If even new copper networks are failing - why would we go copper?

      This is preciesly why Copper is a huge waste of time and money. We need a new tech that can do the job - such as fiber.

      Anything Telstra does have to rely on is fibre. No telco runs fibre for their own internal network links.

      Anything where the customer can be made to put up with the issues is left as copper. This is what we are going to be left with for 30 years now.

      A totally 'fixed' network that is unreliable and inconsistant.
  • When the government has to give you a shiny new network

    because you won't bother building your own, the current one is 'five minutes to midnight'

    When you might be able to sell (back) your 'five minutes to midnight' network for billions, you get 'cross' when people describe the network as 'aged'

    This is nothing more than Telstra laying the groundwork for an inflated sale price of the copper ahead of any negotiations.

    And as much as iiNet are trying to cast themselves as the good guys here, (and I agree with getting rid of the CVC), artificial tiered pricing is exactly what they inflict on their own customers, (data caps & peak/off-peak), to quote their own CTO 'It's a tax on packets' no apparent issues inflicting it on their customers, but it's the end of the world when the same thing is inflicted on them. Go figure.
  • Grandad doesnt like spending money

    The problem is grandad likes to get every last bit out of his axe so he doent replace the head until its been resharpened so many times its totally warn down to a nub. And he doesnt replace the handle until its about to break or already has.
  • "Ageing" is one of those cheap shots that the tech news uses.

    "Ageing" is one of those sophomoric phrases that tech news likes to throw around when it wants to paint something as old. And in the world of tech news, old is a synonym with useless, regardless of the reality of its usefulness.

    And that's tech news for you: Down with the old, up with the new, forget any sense of reality and practicality.

    Not that I know anything of this situation, but it really smells of shoddy reporting.

    "Lee did not say that the events were linked to climate change, stating he is 'not a climate scientist.'"

    A good response, considering that the news could easily turn that into a "Telstra blames disruptions on global warming" headline. It doesn't matter if the storms were caused by climate change - that's well outside the scope of his job. He has to deal with the results regardless. Asking the executive about climate change is fishing for a headline, plain and simple.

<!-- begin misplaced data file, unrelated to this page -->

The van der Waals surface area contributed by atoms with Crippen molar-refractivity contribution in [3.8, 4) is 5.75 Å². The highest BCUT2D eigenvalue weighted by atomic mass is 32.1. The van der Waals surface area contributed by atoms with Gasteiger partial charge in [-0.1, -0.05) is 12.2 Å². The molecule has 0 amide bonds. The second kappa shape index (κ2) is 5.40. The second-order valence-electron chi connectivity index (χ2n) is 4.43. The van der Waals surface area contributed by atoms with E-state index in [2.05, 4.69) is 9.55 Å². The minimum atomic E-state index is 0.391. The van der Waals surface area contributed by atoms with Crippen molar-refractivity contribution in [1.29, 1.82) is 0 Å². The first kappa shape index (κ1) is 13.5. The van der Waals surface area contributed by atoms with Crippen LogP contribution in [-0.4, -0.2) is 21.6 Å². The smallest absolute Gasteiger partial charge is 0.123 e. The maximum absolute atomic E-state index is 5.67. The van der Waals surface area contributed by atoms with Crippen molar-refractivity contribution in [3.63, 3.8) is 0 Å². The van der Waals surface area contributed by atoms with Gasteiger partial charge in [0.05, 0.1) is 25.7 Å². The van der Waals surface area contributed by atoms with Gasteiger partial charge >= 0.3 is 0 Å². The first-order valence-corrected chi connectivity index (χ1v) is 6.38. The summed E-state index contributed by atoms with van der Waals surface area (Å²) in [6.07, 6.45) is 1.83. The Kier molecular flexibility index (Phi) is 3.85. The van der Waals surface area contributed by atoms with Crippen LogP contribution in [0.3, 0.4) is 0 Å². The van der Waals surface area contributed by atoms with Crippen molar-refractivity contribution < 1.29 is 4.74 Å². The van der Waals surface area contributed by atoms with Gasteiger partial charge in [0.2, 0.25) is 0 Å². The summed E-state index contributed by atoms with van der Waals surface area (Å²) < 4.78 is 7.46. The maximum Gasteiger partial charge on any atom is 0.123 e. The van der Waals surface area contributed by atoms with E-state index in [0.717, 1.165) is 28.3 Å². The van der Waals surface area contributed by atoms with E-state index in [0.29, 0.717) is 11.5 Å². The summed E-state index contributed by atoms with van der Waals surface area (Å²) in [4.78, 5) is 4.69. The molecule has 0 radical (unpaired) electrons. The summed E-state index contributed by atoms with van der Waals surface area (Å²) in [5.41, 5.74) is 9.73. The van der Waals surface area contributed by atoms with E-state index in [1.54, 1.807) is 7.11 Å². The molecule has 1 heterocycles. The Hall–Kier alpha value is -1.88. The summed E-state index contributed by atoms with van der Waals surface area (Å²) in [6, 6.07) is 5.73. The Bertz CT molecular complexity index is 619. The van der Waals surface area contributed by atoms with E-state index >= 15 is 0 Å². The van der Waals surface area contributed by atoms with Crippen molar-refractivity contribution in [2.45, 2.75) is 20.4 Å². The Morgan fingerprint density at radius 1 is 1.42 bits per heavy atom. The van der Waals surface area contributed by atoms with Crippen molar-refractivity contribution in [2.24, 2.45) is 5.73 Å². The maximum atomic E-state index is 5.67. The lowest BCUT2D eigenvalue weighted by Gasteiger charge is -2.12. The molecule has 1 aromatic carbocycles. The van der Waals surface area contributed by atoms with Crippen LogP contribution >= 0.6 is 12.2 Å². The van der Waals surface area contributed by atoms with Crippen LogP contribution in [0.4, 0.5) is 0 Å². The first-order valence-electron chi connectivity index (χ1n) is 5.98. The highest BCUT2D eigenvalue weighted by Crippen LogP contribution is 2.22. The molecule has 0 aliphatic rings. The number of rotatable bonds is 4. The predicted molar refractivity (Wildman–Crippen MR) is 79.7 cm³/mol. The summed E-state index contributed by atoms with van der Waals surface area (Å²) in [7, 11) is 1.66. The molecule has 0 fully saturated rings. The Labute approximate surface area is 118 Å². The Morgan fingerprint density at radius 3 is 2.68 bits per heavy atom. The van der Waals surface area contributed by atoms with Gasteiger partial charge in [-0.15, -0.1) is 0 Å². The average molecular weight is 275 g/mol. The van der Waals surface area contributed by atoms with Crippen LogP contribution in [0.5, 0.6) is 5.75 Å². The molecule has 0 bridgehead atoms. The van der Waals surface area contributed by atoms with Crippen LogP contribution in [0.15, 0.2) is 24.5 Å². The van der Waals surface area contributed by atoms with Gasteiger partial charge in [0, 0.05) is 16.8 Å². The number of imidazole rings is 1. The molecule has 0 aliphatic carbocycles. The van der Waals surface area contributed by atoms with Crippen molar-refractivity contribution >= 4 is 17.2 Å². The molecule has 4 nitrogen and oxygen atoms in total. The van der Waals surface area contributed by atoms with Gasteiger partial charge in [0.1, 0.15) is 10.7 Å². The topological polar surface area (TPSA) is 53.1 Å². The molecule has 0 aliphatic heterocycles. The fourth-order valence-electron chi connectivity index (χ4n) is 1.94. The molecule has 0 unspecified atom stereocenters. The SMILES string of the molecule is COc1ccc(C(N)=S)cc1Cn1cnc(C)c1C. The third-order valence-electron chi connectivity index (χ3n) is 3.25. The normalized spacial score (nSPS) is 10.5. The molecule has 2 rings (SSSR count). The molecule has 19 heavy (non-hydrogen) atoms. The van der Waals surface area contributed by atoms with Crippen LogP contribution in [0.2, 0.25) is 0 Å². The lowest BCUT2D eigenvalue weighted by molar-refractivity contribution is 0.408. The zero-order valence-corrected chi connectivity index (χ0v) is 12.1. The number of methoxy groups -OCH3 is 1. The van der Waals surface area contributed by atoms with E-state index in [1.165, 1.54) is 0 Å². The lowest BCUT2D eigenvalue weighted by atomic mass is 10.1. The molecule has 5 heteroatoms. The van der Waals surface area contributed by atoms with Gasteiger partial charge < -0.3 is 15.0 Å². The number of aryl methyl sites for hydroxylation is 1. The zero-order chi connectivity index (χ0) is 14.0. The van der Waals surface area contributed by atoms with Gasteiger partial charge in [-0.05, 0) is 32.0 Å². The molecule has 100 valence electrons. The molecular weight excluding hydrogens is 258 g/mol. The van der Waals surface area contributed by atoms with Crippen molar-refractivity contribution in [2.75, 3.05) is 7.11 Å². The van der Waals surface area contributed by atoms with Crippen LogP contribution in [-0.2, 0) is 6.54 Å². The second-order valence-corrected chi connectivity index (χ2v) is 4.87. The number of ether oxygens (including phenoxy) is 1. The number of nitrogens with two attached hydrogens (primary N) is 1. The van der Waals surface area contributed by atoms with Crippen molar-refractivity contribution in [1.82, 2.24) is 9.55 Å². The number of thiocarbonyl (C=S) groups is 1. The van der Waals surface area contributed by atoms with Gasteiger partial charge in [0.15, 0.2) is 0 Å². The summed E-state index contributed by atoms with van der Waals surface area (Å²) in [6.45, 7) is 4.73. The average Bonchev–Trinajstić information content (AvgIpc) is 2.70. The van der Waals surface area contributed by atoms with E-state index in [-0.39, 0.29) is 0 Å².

• Its just pining for the fjords!

    Lee's speech sounds like something direct from a Monty Pythin skit. "Its not ageing, it just older!!" or
    Grandson - "Here is your old axe Grandpa"
    Grandpa - "That's not my axe"
    Grandson - "Yes it is. We put a new handle on it, and a new head"
    Grandpa - "So all the bits of my axe are gone?"
    Grandson - "Its still your same old axe Grandpa!"

    Clearly Telstra are trying to talk up the value of their ageing copper network to squeeze more taxpayer money out of Turnbull. Its a horrible sales pitch though.
  • Indeed!

    "Stuart Lee has defended the quality of the copper network, stating that it is fixed up as required."

    Yes, they fixed it up by replacing it with fibre, like they did in South Brisbane...
  • Phone line infrastructure is bad

    My internet is slow - why? Signal to Noise ratio is just 6.5dB (below Telstra official standards). No wonder I get only 1/3 of the ADSL speed I pay for.

    Lately I saw a guy working on the connections beside the street, just seeing a wiring mess in a dirty hole and no proper wiring loom. In addition I have 2km of aluminium wire to the node.

    Only fibre to the home can overcome this problem or rewiring the the copper network completely, which will not be much cheaper than fibre.
    Compared to central Europe Australian infrastructure is far from good and that applies to the electric power distribution as well.

    Chris Hostettler
    Chris Hostettler
  • obviously they don't venture..

    Obviously he hasn't been down to the South East lately, not only is the exchange in my area maxed out on adsl2 connections but it seems like everyday i see someone having trouble with the connection to their house.

    We have gotten nearly 100 years off this copper network (I think?) that's good, but its time for an upgrade. Its costing more than its worth.
  • I have Naked ADSL

    And my connections are getting slower over the months. WHo do I complain to to get this bit of the copper network fixed? Telstra won't as I'm not a Telstra customer!?
    Bring on Fibre to the home.
    I am Gorby